Peter Welch called for a new approach to making budget cuts, Vermont’s Congressional delegation defended LIHEAP subsidies, Governor Shumlin visited Quebec to discuss hydro power, a Vermont Yankee steam leak caused evacuation of the reactor building and a Montgomery school performed well on the NECAP [knee cap] exams.
These are some of the voices in the news this week:
(Congressman Peter Welch) "The problem with the approach we’re taking is that we’re focusing solely on what’s called the domestic discretionary spending that’s only 12% of the budget. So even if you cut it out entirely you wouldn’t make a big dent in the problem."
(Senator Patrick Leahy) "Do we have to find ways to cut the deficit? Yes. But it does not make sense to cut out heat for low- and middle-income families, but to then to give tens of billion of dollars in tax breaks to major oil companies."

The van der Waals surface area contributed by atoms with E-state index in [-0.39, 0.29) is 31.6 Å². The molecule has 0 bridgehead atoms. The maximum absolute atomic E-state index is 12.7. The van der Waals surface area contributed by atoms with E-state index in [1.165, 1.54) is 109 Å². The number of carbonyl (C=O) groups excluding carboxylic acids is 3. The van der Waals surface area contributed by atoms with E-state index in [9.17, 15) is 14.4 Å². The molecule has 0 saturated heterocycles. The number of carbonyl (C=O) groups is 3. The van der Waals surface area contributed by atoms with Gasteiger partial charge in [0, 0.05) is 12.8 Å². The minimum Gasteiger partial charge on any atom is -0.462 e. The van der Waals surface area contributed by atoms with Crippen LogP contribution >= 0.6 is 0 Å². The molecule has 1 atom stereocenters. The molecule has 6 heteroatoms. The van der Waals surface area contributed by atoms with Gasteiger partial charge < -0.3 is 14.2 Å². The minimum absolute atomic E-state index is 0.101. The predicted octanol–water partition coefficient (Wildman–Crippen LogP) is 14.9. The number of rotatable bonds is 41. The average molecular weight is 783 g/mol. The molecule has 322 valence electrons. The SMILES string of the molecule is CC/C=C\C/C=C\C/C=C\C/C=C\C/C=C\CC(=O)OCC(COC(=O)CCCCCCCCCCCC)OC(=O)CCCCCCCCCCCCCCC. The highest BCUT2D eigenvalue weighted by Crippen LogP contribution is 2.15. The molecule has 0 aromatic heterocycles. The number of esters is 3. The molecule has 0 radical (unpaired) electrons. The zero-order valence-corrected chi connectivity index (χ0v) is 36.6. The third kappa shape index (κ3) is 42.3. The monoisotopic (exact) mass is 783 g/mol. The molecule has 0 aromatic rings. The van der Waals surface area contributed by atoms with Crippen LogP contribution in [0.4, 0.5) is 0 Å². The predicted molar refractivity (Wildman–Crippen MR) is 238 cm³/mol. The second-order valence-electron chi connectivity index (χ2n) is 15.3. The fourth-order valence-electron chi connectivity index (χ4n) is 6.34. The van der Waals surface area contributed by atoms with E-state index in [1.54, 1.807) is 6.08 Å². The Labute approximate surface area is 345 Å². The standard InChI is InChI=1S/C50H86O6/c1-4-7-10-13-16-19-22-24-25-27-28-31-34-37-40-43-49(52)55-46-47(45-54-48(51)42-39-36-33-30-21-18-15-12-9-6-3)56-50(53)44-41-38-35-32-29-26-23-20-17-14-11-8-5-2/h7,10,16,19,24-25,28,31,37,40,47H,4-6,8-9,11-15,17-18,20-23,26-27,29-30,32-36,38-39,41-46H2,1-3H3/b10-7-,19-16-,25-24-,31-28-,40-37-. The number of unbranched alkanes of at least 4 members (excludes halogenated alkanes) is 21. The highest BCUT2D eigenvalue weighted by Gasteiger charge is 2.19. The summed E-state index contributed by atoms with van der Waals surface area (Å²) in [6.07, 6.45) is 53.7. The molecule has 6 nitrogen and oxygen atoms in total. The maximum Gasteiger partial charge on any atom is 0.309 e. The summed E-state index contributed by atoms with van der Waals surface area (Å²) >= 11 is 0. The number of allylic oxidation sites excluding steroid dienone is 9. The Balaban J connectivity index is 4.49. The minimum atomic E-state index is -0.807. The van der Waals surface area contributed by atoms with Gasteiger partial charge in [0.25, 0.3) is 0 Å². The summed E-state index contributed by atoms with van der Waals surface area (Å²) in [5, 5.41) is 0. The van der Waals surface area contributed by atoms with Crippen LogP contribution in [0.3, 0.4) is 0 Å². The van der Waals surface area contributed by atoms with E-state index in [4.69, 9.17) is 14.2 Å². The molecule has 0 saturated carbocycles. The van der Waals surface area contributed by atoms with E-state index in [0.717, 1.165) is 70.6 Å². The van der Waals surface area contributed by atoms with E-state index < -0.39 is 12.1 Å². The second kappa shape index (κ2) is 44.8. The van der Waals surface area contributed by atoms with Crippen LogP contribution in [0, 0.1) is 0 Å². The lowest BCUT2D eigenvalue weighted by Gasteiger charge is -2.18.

(Governor Peter Shumlin) "It helps to do two things for Vermont: first is, it’s cheap reliable power if we can negotiate a good contract; and second is it reduces our contribution to climate change which is an imperative for all of us. So it’s a win-win for Quebec and a win-win for Vermonters if we can get the right price."
(Vermont Yankee spokesman Larry Smith) "So the surveillance was stopped, valves in the steam path were closed and all unnecessary personnel were asked to leave the reactor building. And that’s a precautionary measure until the system could be inspected."
(Montgomery Elementary School Principal Beth O’Brien) "Sometimes when you have people who live in poverty, the parents haven’t had a good experience in school themselves. So it’s a generational thing. So we really try to go out of our way to make everybody feel welcome in the buildings, to let them know that everybody can do it."